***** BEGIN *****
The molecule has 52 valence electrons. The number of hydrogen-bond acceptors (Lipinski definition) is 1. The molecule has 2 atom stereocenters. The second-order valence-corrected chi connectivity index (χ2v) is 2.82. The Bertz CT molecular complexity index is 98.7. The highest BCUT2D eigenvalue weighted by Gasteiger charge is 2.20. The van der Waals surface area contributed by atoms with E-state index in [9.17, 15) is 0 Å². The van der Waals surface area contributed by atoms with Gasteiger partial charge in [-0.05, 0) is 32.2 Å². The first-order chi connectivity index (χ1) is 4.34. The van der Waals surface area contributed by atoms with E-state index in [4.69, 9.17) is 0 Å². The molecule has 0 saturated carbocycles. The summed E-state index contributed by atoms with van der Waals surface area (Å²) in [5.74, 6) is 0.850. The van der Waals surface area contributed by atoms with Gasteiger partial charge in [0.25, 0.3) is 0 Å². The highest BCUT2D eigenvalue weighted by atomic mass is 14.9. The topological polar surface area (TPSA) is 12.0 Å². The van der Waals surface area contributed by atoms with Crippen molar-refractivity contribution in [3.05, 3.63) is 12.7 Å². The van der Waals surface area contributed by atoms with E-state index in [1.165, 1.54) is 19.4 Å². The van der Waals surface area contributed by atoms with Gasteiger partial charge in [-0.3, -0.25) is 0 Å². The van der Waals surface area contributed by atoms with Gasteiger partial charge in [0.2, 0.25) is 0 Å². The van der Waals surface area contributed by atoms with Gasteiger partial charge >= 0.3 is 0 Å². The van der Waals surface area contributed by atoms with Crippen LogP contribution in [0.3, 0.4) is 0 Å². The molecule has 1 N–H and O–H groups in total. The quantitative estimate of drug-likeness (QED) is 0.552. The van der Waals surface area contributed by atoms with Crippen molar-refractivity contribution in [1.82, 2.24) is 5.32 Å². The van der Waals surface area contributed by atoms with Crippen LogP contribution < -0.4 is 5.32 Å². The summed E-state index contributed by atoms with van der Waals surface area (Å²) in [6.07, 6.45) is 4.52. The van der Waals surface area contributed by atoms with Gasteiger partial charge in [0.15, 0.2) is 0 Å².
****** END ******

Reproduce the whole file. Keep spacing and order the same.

The molecule has 52 valence electrons. The number of hydrogen-bond acceptors (Lipinski definition) is 1. The molecule has 2 atom stereocenters. The second-order valence-corrected chi connectivity index (χ2v) is 2.82. The Bertz CT molecular complexity index is 98.7. The highest BCUT2D eigenvalue weighted by Gasteiger charge is 2.20. The van der Waals surface area contributed by atoms with E-state index in [9.17, 15) is 0 Å². The van der Waals surface area contributed by atoms with Gasteiger partial charge in [-0.05, 0) is 32.2 Å². The first-order chi connectivity index (χ1) is 4.34. The van der Waals surface area contributed by atoms with E-state index in [4.69, 9.17) is 0 Å². The molecule has 0 saturated carbocycles. The summed E-state index contributed by atoms with van der Waals surface area (Å²) in [5.74, 6) is 0.850. The van der Waals surface area contributed by atoms with Gasteiger partial charge in [0.25, 0.3) is 0 Å². The highest BCUT2D eigenvalue weighted by atomic mass is 14.9. The topological polar surface area (TPSA) is 12.0 Å². The van der Waals surface area contributed by atoms with Crippen molar-refractivity contribution in [3.05, 3.63) is 12.7 Å². The van der Waals surface area contributed by atoms with E-state index in [1.165, 1.54) is 19.4 Å². The van der Waals surface area contributed by atoms with Gasteiger partial charge in [-0.3, -0.25) is 0 Å². The van der Waals surface area contributed by atoms with Gasteiger partial charge in [0.2, 0.25) is 0 Å². The van der Waals surface area contributed by atoms with Gasteiger partial charge >= 0.3 is 0 Å². The van der Waals surface area contributed by atoms with Crippen LogP contribution in [0.3, 0.4) is 0 Å². The molecule has 1 N–H and O–H groups in total. The quantitative estimate of drug-likeness (QED) is 0.552. The van der Waals surface area contributed by atoms with Crippen molar-refractivity contribution in [1.82, 2.24) is 5.32 Å². The van der Waals surface area contributed by atoms with Crippen LogP contribution < -0.4 is 5.32 Å². The summed E-state index contributed by atoms with van der Waals surface area (Å²) in [6.07, 6.45) is 4.52. The van der Waals surface area contributed by atoms with Gasteiger partial charge in [0.15, 0.2) is 0 Å².